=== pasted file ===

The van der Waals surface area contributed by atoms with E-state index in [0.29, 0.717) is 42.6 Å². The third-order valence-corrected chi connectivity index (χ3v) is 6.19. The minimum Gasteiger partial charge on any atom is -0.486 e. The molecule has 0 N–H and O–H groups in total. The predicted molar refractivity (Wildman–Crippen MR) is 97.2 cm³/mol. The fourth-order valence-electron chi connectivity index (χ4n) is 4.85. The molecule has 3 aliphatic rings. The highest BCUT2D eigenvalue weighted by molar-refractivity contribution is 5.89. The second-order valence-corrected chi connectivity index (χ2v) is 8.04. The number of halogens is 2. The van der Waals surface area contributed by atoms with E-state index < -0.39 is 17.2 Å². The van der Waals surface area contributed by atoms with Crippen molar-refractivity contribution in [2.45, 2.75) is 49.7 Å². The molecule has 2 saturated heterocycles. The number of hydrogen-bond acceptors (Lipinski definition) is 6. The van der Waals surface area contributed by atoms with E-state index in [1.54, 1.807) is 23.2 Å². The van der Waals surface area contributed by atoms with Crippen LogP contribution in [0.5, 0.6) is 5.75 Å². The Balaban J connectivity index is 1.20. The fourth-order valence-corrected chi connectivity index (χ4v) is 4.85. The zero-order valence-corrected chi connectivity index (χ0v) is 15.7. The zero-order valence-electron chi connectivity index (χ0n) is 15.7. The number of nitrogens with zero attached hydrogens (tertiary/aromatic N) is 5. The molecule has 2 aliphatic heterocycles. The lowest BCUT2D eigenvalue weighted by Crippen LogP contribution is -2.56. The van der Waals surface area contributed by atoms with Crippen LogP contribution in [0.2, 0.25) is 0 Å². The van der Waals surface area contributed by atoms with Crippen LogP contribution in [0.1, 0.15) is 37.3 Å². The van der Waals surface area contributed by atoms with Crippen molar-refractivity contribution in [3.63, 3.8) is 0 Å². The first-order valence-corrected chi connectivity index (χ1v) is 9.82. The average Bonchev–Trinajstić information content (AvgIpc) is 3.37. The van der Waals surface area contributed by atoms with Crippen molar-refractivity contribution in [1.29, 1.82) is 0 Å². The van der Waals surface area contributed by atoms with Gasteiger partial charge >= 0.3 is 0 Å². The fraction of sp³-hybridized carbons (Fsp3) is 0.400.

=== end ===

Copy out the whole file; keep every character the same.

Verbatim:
The van der Waals surface area contributed by atoms with E-state index in [0.29, 0.717) is 42.6 Å². The third-order valence-corrected chi connectivity index (χ3v) is 6.19. The minimum Gasteiger partial charge on any atom is -0.486 e. The molecule has 0 N–H and O–H groups in total. The predicted molar refractivity (Wildman–Crippen MR) is 97.2 cm³/mol. The fourth-order valence-electron chi connectivity index (χ4n) is 4.85. The molecule has 3 aliphatic rings. The highest BCUT2D eigenvalue weighted by molar-refractivity contribution is 5.89. The second-order valence-corrected chi connectivity index (χ2v) is 8.04. The number of halogens is 2. The van der Waals surface area contributed by atoms with E-state index < -0.39 is 17.2 Å². The van der Waals surface area contributed by atoms with Crippen molar-refractivity contribution in [2.45, 2.75) is 49.7 Å². The molecule has 2 saturated heterocycles. The number of hydrogen-bond acceptors (Lipinski definition) is 6. The van der Waals surface area contributed by atoms with E-state index in [1.54, 1.807) is 23.2 Å². The van der Waals surface area contributed by atoms with Crippen LogP contribution in [0.5, 0.6) is 5.75 Å². The Balaban J connectivity index is 1.20. The fourth-order valence-corrected chi connectivity index (χ4v) is 4.85. The zero-order valence-corrected chi connectivity index (χ0v) is 15.7. The zero-order valence-electron chi connectivity index (χ0n) is 15.7. The number of nitrogens with zero attached hydrogens (tertiary/aromatic N) is 5. The molecule has 2 aliphatic heterocycles. The lowest BCUT2D eigenvalue weighted by Crippen LogP contribution is -2.56. The van der Waals surface area contributed by atoms with Crippen LogP contribution in [0.2, 0.25) is 0 Å². The van der Waals surface area contributed by atoms with Crippen LogP contribution in [0.1, 0.15) is 37.3 Å². The van der Waals surface area contributed by atoms with Crippen molar-refractivity contribution in [3.63, 3.8) is 0 Å². The first-order valence-corrected chi connectivity index (χ1v) is 9.82. The average Bonchev–Trinajstić information content (AvgIpc) is 3.37. The van der Waals surface area contributed by atoms with Crippen molar-refractivity contribution in [1.29, 1.82) is 0 Å². The van der Waals surface area contributed by atoms with Gasteiger partial charge >= 0.3 is 0 Å². The fraction of sp³-hybridized carbons (Fsp3) is 0.400.